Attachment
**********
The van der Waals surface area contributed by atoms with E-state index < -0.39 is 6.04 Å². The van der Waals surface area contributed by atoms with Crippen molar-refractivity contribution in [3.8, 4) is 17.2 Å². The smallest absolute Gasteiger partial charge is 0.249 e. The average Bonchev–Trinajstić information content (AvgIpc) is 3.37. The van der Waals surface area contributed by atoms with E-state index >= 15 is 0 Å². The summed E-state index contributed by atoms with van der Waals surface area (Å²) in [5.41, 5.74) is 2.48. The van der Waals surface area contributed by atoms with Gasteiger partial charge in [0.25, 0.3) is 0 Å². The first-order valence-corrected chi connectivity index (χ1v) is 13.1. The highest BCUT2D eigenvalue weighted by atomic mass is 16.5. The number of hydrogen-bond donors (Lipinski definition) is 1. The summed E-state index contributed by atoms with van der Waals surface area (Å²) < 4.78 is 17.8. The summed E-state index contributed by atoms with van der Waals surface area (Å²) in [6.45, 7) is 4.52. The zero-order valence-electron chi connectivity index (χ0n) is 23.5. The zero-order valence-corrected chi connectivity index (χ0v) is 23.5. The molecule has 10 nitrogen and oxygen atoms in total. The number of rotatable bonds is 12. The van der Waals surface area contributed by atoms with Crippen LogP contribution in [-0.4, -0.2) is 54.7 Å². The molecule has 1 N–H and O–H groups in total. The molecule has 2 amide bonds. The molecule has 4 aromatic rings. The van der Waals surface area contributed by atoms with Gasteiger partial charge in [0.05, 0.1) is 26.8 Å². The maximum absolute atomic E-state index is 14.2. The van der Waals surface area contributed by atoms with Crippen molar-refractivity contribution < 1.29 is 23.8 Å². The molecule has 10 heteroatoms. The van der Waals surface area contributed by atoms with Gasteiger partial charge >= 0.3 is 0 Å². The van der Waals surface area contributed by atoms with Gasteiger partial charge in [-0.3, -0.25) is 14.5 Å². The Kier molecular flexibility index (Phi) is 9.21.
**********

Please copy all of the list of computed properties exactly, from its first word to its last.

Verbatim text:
The van der Waals surface area contributed by atoms with E-state index < -0.39 is 6.04 Å². The van der Waals surface area contributed by atoms with Crippen molar-refractivity contribution in [3.8, 4) is 17.2 Å². The smallest absolute Gasteiger partial charge is 0.249 e. The average Bonchev–Trinajstić information content (AvgIpc) is 3.37. The van der Waals surface area contributed by atoms with E-state index >= 15 is 0 Å². The summed E-state index contributed by atoms with van der Waals surface area (Å²) in [5.41, 5.74) is 2.48. The van der Waals surface area contributed by atoms with Gasteiger partial charge in [0.25, 0.3) is 0 Å². The first-order valence-corrected chi connectivity index (χ1v) is 13.1. The highest BCUT2D eigenvalue weighted by atomic mass is 16.5. The number of hydrogen-bond donors (Lipinski definition) is 1. The summed E-state index contributed by atoms with van der Waals surface area (Å²) < 4.78 is 17.8. The summed E-state index contributed by atoms with van der Waals surface area (Å²) in [6.45, 7) is 4.52. The zero-order valence-electron chi connectivity index (χ0n) is 23.5. The zero-order valence-corrected chi connectivity index (χ0v) is 23.5. The molecule has 10 nitrogen and oxygen atoms in total. The number of rotatable bonds is 12. The van der Waals surface area contributed by atoms with Crippen LogP contribution in [-0.4, -0.2) is 54.7 Å². The molecule has 1 N–H and O–H groups in total. The molecule has 2 amide bonds. The molecule has 4 aromatic rings. The van der Waals surface area contributed by atoms with Gasteiger partial charge in [0.05, 0.1) is 26.8 Å². The maximum absolute atomic E-state index is 14.2. The van der Waals surface area contributed by atoms with Crippen molar-refractivity contribution < 1.29 is 23.8 Å². The molecule has 10 heteroatoms. The van der Waals surface area contributed by atoms with Gasteiger partial charge >= 0.3 is 0 Å². The van der Waals surface area contributed by atoms with Gasteiger partial charge in [-0.3, -0.25) is 14.5 Å². The Kier molecular flexibility index (Phi) is 9.21.